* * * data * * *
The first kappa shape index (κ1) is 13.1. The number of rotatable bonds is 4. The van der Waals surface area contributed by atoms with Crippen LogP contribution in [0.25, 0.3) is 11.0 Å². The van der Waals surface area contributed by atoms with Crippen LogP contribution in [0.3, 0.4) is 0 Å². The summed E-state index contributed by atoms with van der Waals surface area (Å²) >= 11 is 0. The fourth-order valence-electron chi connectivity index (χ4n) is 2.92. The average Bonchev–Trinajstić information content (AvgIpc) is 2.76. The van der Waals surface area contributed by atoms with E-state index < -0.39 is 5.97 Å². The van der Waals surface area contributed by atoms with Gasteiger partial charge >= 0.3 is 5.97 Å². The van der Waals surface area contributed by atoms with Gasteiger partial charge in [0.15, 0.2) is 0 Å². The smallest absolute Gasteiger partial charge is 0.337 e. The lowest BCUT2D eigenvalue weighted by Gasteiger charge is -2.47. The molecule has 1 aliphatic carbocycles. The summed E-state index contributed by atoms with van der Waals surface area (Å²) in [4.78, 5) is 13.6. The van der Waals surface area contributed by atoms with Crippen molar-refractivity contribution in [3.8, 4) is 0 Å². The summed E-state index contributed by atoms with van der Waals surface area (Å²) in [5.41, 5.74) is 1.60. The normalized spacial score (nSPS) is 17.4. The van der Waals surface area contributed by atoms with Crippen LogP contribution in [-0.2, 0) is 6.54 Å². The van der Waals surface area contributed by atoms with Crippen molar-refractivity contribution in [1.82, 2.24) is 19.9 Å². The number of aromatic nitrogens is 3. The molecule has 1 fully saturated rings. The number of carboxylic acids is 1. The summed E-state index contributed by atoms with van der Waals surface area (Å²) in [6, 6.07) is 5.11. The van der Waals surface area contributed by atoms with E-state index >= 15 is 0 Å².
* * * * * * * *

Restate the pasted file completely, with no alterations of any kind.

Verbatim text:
The first kappa shape index (κ1) is 13.1. The number of rotatable bonds is 4. The van der Waals surface area contributed by atoms with Crippen LogP contribution in [0.25, 0.3) is 11.0 Å². The van der Waals surface area contributed by atoms with Crippen LogP contribution in [0.3, 0.4) is 0 Å². The summed E-state index contributed by atoms with van der Waals surface area (Å²) >= 11 is 0. The fourth-order valence-electron chi connectivity index (χ4n) is 2.92. The average Bonchev–Trinajstić information content (AvgIpc) is 2.76. The van der Waals surface area contributed by atoms with E-state index < -0.39 is 5.97 Å². The van der Waals surface area contributed by atoms with Gasteiger partial charge >= 0.3 is 5.97 Å². The van der Waals surface area contributed by atoms with Gasteiger partial charge in [0.15, 0.2) is 0 Å². The smallest absolute Gasteiger partial charge is 0.337 e. The lowest BCUT2D eigenvalue weighted by Gasteiger charge is -2.47. The molecule has 1 aliphatic carbocycles. The summed E-state index contributed by atoms with van der Waals surface area (Å²) in [4.78, 5) is 13.6. The van der Waals surface area contributed by atoms with Crippen molar-refractivity contribution in [3.8, 4) is 0 Å². The summed E-state index contributed by atoms with van der Waals surface area (Å²) in [5.41, 5.74) is 1.60. The normalized spacial score (nSPS) is 17.4. The van der Waals surface area contributed by atoms with Crippen LogP contribution in [-0.2, 0) is 6.54 Å². The van der Waals surface area contributed by atoms with Crippen molar-refractivity contribution in [1.82, 2.24) is 19.9 Å². The number of aromatic nitrogens is 3. The molecule has 1 fully saturated rings. The number of carboxylic acids is 1. The summed E-state index contributed by atoms with van der Waals surface area (Å²) in [6, 6.07) is 5.11. The van der Waals surface area contributed by atoms with E-state index >= 15 is 0 Å².